Increasing supply without increasing demand is a bit like pushing on a rope .... not very effective.
ref :- "ECB loans fail to ignite bank lending" , The Financial Times, Markets and Investing
It's another decision day for the European Central Bank today .... don't expect any changes to headline policy but DO expect plenty of rhetoric about the increased risks to the Eurozone economy. With such a list of dark clouds to consider -- Brexit, Trump escalating trade disputes, Italy in recession, German manufacturing in something of a slump and the IMF slashing global growth forecasts -- it would be amazing if the tone was anything other than sombre. It was already pretty sombre last month, when with its options limited by below-zero rates and a commitment to no more quantitative easing, the ECB's response to bleaker forecasts was to announce a further round of TLTROs.
September will see the third tranche of TLTROs (Targeted Long Term Refinancing Operations) after previous rounds in 2014 and 2016. They are effectively super-cheap lending offered to commercial banks by the central bank, providing them at times of stress with the ability to pass on loans to businesses and households. Taking into account that many of the loans established by TLTRO 2 are soon to mature and that the Eurozone's growth rate has halved over the past year to just over 1%, few would argue that more help is unnecessary. The trouble is that the evidence suggests that it's just not working too well.
The ECB's latest quarterly lending survey shows that regardless of the ultra-low rates on offer the appetite for debt from businesses in particular is fading, with growth in loans to that sector falling to exactly 0% from 9% the previous quarter. In Italy and Spain, by percentage of GDP the largest borrowers under the TLTRO scheme, loan demand is shrinking.
Perhaps it's a confidence thing .... however generous the terms, you can't force people to borrow from you if the economic environment is making them unwilling to saddle themselves with long-term debt. And there's also a belief that rather than passing on cheap funding to customers, some banks have not been averse to using it to buy government bonds on their own behalf when yields have been attractive enough. Either way, the stimulus is not really getting through.
The terms of the third round will probably be announced in June, but as early as today we might hear something from the ECB as to how they might tweak these targeted loans to make them more effectively ..... well, targeted. Without that, and without some thought as to how they might goose the demand side to match the increased supply, it's hard to see the new TLTROs giving a big boost to lending.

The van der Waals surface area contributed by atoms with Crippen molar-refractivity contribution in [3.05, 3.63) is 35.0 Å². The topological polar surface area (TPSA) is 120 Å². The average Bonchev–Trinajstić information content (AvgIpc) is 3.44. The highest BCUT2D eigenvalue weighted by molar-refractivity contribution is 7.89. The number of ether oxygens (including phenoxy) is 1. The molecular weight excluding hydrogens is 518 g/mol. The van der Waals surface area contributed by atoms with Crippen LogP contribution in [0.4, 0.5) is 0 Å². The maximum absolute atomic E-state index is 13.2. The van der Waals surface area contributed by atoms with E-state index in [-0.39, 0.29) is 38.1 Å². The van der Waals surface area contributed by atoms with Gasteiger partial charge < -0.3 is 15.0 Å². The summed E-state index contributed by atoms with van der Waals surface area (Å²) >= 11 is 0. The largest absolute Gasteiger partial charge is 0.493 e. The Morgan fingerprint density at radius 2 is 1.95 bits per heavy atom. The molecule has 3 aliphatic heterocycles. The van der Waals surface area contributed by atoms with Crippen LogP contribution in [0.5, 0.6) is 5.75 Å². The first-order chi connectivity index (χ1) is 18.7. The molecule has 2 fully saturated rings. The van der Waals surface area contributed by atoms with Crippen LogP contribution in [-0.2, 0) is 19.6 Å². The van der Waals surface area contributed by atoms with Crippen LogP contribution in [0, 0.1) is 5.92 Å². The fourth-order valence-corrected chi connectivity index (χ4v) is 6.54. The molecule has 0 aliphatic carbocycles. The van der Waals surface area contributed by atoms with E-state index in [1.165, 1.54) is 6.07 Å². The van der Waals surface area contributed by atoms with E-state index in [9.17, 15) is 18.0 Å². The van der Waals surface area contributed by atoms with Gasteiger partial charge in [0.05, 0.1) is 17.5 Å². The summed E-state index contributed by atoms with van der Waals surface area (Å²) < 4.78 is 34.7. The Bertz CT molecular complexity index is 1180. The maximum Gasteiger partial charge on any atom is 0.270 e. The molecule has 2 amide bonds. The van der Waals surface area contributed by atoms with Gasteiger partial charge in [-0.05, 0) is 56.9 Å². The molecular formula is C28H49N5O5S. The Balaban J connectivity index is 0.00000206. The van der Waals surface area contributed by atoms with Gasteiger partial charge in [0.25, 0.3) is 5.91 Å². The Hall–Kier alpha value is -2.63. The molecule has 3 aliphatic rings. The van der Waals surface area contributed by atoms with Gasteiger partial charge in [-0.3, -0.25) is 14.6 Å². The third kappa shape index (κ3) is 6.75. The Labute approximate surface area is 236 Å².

Judge them by their actions , not by their words .... investors pile into Aramco.
ref :- Everywhere
Just a quick thought ..... Looking at it from one angle, Saudi Arabia's giant oil operation Aramco's debut on the debt markets can be judged as something of a triumph. The sale of $12bn over a spread of maturities (upped from $10bn due to demand) was met by over $100bn in buy orders. Such an over-subscription meant that the oil conglomerate was able to sell its debt at a lower yield than equivalent Saudi sovereign paper, and in fact, the whole Saudi yield curve moved lower as a result.
It's not as if Aramco needs the money .... you can't issue bonds without opening your books (a bit, anyway), and those told us that Aramco is awash with cash and dwarfs all other corporates. This was mainly an exercise aimed at furthering Mohammed bin Salman's plans to get Saudi Arabia accepted by the global financial community and by extension to modernise his oil-dependent nation. In that, and after the decision not to float part of Aramco, it has been a great success.
But isn't it funny ? Not very long ago, many of the world's leading players in the investment industry were pulling out of MBS' Riyadh conference in righteous indignation after the Kashoggi killing in Saudi's embassy in Istanbul. And yet some of those same people have been leading the sales pitch for Aramco's issue on the pre-sale roadshow.
The great reception it received doesn't say anything good or bad about Aramco or Saudi Arabia particularly, but it does remind us of a general and slightly awkward truth about the world of global finance. With apologies to high-minded exceptions, but one should always reach for a handful of salt when you see financiers assuming the moral high ground. Yes, it's attractive for them to be seen taking an ethically-upstanding position, but not half as attractive as a good slice of rock-solid high yield.
The world has not yet changed as much as some would like to think. It would be overly cynical of course, but those of a mischievous bent might be reminded (not for the first time) of Ralph Waldo Emerson's observation about a dinner guest :
"The more he talked of his honour, the faster we counted the spoons" .....